ELIZABETHTOWN — If nothing else, Hurricane Matthew is giving forecasters fits as the monster storm puts in a few of its own unpredictable dance moves.
As folks in Bladen County and throughout the region take every precaution to weather the storm’s impact, Matthew was once thought to be on a course to ram the North Carolina coastline late Friday. But as of Wednesday morning, forecasters have adjusted the storm’s path and moved it slightly more east after an encounter with Florida. Still, the outer bands are predicted to be in North Carolina late Friday or early Saturday.
“When a hurricane is forecast to take a track roughly parallel to a coastline, as Matthew is forecast to do … it becomes very difficult to estimate impacts this far in advance,” a statement from the National Hurricane Center stated.
While the impact of Matthew’s journey up the East Coast may still be in question, Bladen County Emergency Management Director Bradley Kinlaw says residents should hope for the best, but prepare for the worst.
“We don’t know yet what this storm is going to do,” he said Wednesday. “But people need to monitor the news and not let their guard down. They should be sure to have a good supply of food, water and medicines available — and be prepared for power outages.”
According to the National Hurricane Center, Matthew is expected to be a Category 3 hurricane when it sidles up against North Carolina’s coastline. Its affects should start to be noticed in Bladen County sometime Friday afternoon.
“Right now we’re expecting 20 to 30 mph winds with gusts of 40 mph and some good rain,” Kinlaw said. “But we’re preparing for 110 mph winds and 8 inches or more of rain.”
With a ground that is already saturated from last week’s heavy rainfall, Bladen County could see some flooding along with the potential for downed trees and power lines.
“The rainfall raises a flag for us because the ground is already saturated, but if the storm stays on the lesser side it shouldn’t be much of a concern,” Kinlaw said. “But the track could easily change again.”
On Monday, Gov. Pat McCrory issued a state of emergency for 66 of North Carolina’s 100 counties, partly at the urging of Agriculture Commissioner Steve Troxler, because it would lift weight and other restrictions for trucks being used to bring in crops ahead of the storm. Those counties are located along the coast and central areas of the state and the state of emergency was issued primarily to assist farmers, who McCrory said need time to deal with their crops, already heavily damaged by recent rains.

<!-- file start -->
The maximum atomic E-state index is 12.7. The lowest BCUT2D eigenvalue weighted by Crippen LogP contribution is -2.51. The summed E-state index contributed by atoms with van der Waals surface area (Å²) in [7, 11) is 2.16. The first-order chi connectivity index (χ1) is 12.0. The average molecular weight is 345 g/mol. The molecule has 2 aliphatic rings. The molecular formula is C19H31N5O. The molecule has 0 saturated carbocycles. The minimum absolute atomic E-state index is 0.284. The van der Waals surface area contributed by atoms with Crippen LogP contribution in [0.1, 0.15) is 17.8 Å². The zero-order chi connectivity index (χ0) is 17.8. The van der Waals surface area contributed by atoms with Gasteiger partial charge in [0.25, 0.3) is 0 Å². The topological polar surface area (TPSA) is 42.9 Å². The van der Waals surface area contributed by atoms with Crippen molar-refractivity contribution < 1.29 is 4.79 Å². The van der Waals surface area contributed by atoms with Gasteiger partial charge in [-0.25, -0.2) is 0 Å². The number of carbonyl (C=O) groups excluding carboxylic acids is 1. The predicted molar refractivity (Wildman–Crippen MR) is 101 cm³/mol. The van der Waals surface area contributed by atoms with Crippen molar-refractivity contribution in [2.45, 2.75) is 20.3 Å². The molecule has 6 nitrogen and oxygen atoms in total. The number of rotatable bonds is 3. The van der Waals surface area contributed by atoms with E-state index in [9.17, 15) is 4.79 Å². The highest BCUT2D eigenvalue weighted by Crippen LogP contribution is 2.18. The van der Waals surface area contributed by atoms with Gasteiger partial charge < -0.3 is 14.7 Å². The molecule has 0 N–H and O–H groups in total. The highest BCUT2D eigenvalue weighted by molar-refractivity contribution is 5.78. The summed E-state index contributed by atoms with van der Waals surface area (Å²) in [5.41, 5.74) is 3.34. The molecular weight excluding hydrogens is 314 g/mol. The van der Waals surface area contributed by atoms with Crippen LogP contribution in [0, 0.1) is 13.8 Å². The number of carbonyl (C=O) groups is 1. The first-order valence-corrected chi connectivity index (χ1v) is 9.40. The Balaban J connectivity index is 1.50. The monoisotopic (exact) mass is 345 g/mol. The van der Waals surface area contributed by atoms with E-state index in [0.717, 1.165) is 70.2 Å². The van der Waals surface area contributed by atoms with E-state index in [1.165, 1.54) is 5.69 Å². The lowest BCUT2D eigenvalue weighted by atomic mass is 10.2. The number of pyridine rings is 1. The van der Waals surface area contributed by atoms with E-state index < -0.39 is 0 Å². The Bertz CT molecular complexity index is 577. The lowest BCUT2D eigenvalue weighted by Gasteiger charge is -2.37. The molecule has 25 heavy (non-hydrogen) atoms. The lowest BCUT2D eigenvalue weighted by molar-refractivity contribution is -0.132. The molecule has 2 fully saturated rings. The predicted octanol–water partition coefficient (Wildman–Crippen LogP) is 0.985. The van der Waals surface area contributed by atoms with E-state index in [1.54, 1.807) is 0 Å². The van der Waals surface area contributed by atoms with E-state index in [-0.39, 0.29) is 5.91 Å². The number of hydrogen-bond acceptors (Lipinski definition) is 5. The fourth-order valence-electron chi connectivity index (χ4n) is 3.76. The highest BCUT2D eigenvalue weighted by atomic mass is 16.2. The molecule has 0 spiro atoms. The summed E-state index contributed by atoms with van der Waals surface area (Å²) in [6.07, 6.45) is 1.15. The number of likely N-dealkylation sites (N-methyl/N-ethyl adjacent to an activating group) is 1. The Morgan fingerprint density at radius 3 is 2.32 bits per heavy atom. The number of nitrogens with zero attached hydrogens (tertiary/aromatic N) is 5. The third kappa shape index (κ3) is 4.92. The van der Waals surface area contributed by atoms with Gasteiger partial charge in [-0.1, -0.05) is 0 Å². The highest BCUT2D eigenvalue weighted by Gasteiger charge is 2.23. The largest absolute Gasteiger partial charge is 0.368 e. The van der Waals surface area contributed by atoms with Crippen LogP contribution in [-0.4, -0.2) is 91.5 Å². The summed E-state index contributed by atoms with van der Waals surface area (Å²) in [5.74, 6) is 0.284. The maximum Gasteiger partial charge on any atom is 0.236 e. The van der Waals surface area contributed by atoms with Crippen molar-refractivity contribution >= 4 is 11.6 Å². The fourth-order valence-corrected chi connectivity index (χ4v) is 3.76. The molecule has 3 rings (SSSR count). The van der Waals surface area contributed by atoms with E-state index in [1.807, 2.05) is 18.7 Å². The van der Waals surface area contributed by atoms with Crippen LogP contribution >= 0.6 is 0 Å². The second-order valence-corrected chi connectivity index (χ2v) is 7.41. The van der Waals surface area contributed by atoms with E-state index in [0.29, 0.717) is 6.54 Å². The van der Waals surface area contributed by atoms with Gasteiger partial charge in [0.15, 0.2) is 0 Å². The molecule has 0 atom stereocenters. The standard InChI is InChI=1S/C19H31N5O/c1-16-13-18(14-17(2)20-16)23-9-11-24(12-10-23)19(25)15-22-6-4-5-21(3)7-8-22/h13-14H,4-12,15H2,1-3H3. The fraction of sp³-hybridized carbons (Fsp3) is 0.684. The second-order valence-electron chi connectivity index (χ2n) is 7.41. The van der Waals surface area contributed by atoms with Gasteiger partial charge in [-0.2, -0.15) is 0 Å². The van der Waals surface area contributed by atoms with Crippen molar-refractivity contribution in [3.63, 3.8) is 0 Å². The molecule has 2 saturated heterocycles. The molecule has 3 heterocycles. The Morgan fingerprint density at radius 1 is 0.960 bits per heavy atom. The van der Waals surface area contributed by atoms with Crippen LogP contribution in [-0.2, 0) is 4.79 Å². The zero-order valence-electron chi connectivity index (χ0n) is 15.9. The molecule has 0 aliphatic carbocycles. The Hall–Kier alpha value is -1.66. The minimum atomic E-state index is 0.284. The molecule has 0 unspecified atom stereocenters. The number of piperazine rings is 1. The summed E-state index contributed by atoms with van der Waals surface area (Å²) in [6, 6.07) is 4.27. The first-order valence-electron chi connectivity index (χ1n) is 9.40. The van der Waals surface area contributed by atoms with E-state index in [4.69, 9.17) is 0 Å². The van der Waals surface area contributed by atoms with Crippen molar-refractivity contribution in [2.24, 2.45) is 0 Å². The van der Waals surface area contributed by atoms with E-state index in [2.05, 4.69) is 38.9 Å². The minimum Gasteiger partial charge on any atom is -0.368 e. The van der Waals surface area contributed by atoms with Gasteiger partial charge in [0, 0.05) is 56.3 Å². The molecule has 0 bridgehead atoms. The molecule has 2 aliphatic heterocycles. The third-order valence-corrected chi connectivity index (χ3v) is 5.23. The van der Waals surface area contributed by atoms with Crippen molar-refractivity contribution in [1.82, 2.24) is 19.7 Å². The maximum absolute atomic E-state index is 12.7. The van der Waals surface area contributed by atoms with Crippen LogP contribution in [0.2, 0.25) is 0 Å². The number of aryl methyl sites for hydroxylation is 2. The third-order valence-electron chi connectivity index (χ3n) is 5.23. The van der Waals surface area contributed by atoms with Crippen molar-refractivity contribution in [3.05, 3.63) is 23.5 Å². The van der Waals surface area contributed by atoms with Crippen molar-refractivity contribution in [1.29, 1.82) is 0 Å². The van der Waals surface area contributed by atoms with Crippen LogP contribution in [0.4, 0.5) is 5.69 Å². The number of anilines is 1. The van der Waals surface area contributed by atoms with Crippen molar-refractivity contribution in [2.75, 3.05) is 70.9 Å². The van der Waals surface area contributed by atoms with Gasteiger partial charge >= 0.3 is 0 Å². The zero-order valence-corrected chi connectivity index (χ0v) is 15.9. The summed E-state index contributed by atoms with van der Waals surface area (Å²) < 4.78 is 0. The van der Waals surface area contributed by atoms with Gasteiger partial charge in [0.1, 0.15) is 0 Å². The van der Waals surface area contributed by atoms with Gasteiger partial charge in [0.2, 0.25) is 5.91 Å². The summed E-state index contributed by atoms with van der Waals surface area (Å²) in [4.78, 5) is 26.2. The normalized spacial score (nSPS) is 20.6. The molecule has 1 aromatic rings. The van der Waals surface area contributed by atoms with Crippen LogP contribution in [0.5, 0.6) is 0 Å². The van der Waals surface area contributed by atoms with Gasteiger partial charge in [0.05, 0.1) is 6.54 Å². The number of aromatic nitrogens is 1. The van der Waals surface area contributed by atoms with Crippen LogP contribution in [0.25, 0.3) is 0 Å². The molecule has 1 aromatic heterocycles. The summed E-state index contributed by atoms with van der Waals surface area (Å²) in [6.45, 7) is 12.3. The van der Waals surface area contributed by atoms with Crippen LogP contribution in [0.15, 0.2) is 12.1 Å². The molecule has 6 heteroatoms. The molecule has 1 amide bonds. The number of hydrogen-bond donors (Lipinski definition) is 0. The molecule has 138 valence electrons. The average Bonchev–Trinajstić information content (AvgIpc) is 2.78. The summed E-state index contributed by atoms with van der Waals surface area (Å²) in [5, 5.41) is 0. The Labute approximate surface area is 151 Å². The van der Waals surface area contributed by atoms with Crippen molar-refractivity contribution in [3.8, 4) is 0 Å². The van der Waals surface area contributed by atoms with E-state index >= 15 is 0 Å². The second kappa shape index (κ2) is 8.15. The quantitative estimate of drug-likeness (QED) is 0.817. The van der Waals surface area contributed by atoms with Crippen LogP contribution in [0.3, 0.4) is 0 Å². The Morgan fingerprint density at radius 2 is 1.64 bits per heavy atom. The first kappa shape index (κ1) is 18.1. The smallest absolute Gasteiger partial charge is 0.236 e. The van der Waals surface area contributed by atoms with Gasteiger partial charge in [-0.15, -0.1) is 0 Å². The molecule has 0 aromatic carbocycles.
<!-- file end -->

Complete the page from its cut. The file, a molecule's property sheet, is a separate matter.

Troxler said this time of year is critical for crops like peanuts, soybeans and cotton.
“With the potential impact of Hurricane Matthew later this week and the threat of severe economic loss of livestock, poultry and crops, I am very appreciative that Gov. McCrory has issued a state of emergency for 66 counties in eastern and central North Carolina,” he said. “Although this storm may change course, we are monitoring the situation closely, and are working proactively because of the amount of crops still in fields. We urge everyone to take this situation seriously and take precautions as the storm moves toward North Carolina.”
Kinlaw said county officials continue to monitor the storm’s path and are ready to put the county’s emergency operations into affect — including the opening of four primary shelters at East Bladen High, West Bladen High, Bladen Lakes Primary and the Bladen Community College Annex in East Arcadia.
“We’ll have a much better idea what the storm is going to do Thursday evening and Friday,” Kinlaw said. “And we’ll continue to get information out to the public along the way.”
In case anyone has missed it, as Matthew prepares to pass by the Carolinas, another tropical system is brewing in the Atlantic Ocean. Tropical Storm Nicole made her presence known on Tuesday well east of Matthew, and forecasters are predicting she will not strengthen or be a threat to the U.S.